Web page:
Ninth Circuit Revives ‘Stairway to Heaven’ Copyright Fight

Robert Plant (left) and Jimmy Page (right) of Led Zeppelin, in concert in Chicago, Illinois. (Jim Summaria via Wikipedia)

LOS ANGELES (CN) – The Ninth Circuit on Friday revived an ongoing spat on claims the opening guitar riff in Led Zeppelin’s rock epic “Stairway to Heaven” was lifted from another band’s song.

The three-judge appellate panel vacated a jury’s verdict in favor of Led Zeppelin and ordered a new trial in part due to deficiencies in the jury instructions and because trial judge didn’t allow jurors to listen to the two songs in question.

Music journalist Michael Skidmore brought the lawsuit on behalf of the late guitarist Randy California, born Randy Wolfe, from the LA-based progressive rock group Spirit. Skidmore sued Led Zeppelin’s guitarist Jimmy Page, singer Robert Plant and the other members in federal court claiming they copied the 1968 song “Taurus,” written by Wolfe.

Led Zeppelin released their eight-minute rock epic “Stairway to Heaven” in 1971 but had opened for Spirit before that, according to Skidmore. Page even said he was a fan of Spirit’s music and Led Zeppelin covered one of the group’s songs in their early days.

But at trial, members of Led Zeppelin said they were not familiar with “Taurus” and did not remember playing with the band at several stateside shows.

In 2016, a federal jury in Los Angeles agreed Plant and Page heard the song “Taurus” and Skidmore had a valid copyright for the Spirit song, but found Skidmore hadn’t proven the songs were “extrinsically” similar.

On appeal, Skidmore argued the trial judge did not give the jury correct instructions to compare the elements of his copyright infringement claim. He argued allowing jurors to compare only exact notes from sheet music – rather than hearing sound recordings to the two songs – forced them to compare an artificial, inaccurate version of “Taurus” to “Stairway to Heaven.”

U.S. Circuit Judge Richard Paez, writing for the unanimous panel, said the lower court made multiple errors in the case. For one, the judge should not have excluded sound recordings.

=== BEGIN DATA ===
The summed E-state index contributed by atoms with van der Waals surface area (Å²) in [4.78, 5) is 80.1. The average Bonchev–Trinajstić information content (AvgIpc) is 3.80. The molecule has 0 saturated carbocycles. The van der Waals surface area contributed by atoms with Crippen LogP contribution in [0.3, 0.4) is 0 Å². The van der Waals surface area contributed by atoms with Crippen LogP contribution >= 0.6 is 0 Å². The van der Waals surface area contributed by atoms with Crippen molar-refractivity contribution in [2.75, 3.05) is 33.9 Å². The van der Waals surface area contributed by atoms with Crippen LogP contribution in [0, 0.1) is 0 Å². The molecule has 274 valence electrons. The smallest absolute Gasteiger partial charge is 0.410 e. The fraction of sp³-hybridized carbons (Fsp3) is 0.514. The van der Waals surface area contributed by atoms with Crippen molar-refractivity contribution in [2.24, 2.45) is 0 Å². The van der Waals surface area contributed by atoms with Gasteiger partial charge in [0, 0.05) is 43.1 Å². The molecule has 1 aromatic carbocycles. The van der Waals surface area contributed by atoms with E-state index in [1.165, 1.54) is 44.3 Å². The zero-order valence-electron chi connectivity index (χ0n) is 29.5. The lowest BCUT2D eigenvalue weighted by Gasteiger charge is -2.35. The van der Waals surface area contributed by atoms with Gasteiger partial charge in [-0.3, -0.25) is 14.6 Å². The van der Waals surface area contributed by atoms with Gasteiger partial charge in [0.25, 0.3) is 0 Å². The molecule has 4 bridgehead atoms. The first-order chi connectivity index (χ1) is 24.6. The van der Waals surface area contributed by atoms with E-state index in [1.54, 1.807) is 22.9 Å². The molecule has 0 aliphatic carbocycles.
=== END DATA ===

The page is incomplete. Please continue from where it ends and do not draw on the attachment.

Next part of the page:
“Here, the district court abused its discretion in finding that it would be unduly prejudicial for the jury to listen to the sound recordings in order to assess Page’s access to ‘Taurus,’ wrote Paez. “The district court acknowledged that the recordings were relevant to whether Page had access to ‘Taurus,’ as Page would have heard and allegedly copied a recording of ‘Taurus.’ The district court was concerned, however, that allowing the jury to hear the recordings would confuse them.”

In order to prove “unlawful appropriation,” there must be substantial similarities between Skidmore’s copyrighted work and “Stairway to Heaven.” The lower court should have used the extrinsic and intrinsic tests, where the protected parts of the work are compared, “breaking the works down into their constituent elements, and comparing those elements” to determine whether they are substantially similar,” wrote Paez, citing another Ninth Circuit copyright challenge involving Mariah Carey.

The second part of the test is whether an average music listener can find a “substantially similar” concept and feel between the two works of music. The jury in this case wasn’t given the chance to decide that, the panel found.

Furthermore, as Skidmore noted on appeal, playing “Taurus” during examination of Page while the jury watched – something the trial judge deemed too prejudicial to allow – limited “the probative value of observation,” according to Paez.

“Limiting the probative value of observation was not proper here, as the risk of unfair prejudice or jury confusion was relatively small and could have been reduced further with a proper admonition,” wrote Paez.

The panel did not agree with Skidmore’s claim that music expert Dr. Lawrence Ferrara should have been disqualified because he previously had been hired by Universal Music Group subsidiary Rondor to compare “Stairway to Heaven” to the original recording of “Taurus.” Ferrara had essentially switched sides in the case, Skidmore said.

But the panel noted neither Rondor nor Universal has a stake in the suit, and found no evidence Ferrara had in fact switched sides.

Emails seeking comment from Skidmore’s attorney and Led Zeppelin’s attorney were not answered by press time.

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